Referrals used to be the ‘redheaded stepchild’ of the sales process.
Back in the day (and even with some organizations selling products and services even now) referrals were philosophically relegated to the back bin of the sales pitch. They were (and still are) seen as the fallback position of a sales person who “can’t close” with a prospective customer.
But, now that technology has stolen the one thing that separated a sales representative from the rest of us—information about a product or service—referrals are increasingly seen as the only way forward to even talking to a prospect in the first place.
When I attend meetings and when I network, I talk about what I do very briefly and wait for two things to happen:
- The story of what I do to catch up to the other person’s story of what I do
- The other person to decide that what I do is “too hard for them to explain to someone else.”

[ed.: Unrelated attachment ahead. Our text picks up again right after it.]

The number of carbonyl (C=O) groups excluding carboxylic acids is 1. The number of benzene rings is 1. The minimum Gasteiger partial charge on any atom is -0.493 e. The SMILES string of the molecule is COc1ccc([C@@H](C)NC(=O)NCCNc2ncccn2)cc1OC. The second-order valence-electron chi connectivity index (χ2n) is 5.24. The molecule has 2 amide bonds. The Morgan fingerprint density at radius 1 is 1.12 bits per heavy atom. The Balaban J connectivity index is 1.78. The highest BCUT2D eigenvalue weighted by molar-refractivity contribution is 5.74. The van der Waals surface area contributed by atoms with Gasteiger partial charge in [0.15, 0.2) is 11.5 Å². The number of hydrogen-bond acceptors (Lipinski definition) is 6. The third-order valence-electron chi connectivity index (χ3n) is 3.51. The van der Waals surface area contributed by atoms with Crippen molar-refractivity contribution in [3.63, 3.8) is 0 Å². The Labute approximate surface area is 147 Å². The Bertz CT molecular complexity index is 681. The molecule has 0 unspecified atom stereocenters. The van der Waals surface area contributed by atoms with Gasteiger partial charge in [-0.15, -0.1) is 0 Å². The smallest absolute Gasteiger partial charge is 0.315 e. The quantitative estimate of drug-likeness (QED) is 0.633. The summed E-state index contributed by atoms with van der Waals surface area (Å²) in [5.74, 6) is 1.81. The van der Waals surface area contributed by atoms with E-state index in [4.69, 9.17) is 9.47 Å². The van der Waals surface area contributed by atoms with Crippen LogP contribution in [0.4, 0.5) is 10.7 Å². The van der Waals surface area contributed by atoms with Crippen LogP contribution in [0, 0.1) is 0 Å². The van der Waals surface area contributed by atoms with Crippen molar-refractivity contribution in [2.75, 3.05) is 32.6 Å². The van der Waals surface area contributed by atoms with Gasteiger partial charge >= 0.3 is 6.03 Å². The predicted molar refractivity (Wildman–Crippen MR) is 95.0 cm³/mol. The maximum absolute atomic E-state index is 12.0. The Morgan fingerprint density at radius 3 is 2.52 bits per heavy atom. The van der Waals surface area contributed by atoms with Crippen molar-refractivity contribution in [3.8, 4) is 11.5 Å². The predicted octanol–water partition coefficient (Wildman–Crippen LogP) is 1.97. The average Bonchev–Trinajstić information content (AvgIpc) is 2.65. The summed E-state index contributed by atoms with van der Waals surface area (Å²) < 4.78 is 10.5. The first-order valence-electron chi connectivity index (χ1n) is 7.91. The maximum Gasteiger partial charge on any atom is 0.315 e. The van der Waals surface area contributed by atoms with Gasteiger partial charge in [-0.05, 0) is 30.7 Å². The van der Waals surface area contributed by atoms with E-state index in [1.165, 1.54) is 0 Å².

At that point, where both of those stories intersect, that is where the referral light begins to shine in their eyes.
Some products and services work better with interruptive marketing, poor customer service and pushy, insistent selling. In many sectors, the number of those products and services are decreasing by the day. There are other products and services that work better based on relationship, stories, referrals and networked connections. The number of those are increasing by the day.
For some of us, this is a scary prospect and there are multiple ways to address those fears. For those of us not bound to dogma and ready to take a chance to do some things that might not scale (i.e. might not “sell”) this is an exhilarating prospect.
-Peace Be With You All-
Jesan Sorrells, MA
Principal Conflict Engagement Consultant
Human Services Consulting and Training (HSCT)
Email HSCT: email@example.com